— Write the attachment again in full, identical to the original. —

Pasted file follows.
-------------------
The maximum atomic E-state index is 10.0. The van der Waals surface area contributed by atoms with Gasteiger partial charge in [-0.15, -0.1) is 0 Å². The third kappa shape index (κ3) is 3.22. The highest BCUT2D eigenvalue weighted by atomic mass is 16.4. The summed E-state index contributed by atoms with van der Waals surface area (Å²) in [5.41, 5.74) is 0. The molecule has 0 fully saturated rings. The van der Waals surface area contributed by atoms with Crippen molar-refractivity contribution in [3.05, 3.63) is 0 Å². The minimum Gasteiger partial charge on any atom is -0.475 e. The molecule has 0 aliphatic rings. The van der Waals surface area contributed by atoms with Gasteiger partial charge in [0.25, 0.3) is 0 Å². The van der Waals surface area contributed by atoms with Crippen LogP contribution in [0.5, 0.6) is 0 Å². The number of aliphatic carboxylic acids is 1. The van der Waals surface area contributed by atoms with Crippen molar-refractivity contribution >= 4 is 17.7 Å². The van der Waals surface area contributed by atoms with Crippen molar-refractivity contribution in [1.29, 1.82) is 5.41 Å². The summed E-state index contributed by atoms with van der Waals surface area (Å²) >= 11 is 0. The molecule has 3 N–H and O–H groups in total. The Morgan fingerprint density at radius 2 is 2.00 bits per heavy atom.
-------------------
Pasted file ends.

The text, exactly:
The maximum atomic E-state index is 10.0. The van der Waals surface area contributed by atoms with Gasteiger partial charge in [-0.15, -0.1) is 0 Å². The third kappa shape index (κ3) is 3.22. The highest BCUT2D eigenvalue weighted by atomic mass is 16.4. The summed E-state index contributed by atoms with van der Waals surface area (Å²) in [5.41, 5.74) is 0. The molecule has 0 fully saturated rings. The van der Waals surface area contributed by atoms with Crippen molar-refractivity contribution in [3.05, 3.63) is 0 Å². The minimum Gasteiger partial charge on any atom is -0.475 e. The molecule has 0 aliphatic rings. The van der Waals surface area contributed by atoms with Gasteiger partial charge in [0.25, 0.3) is 0 Å². The van der Waals surface area contributed by atoms with Crippen LogP contribution in [0.5, 0.6) is 0 Å². The number of aliphatic carboxylic acids is 1. The van der Waals surface area contributed by atoms with Crippen molar-refractivity contribution >= 4 is 17.7 Å². The van der Waals surface area contributed by atoms with Crippen molar-refractivity contribution in [1.29, 1.82) is 5.41 Å². The summed E-state index contributed by atoms with van der Waals surface area (Å²) >= 11 is 0. The molecule has 3 N–H and O–H groups in total. The Morgan fingerprint density at radius 2 is 2.00 bits per heavy atom.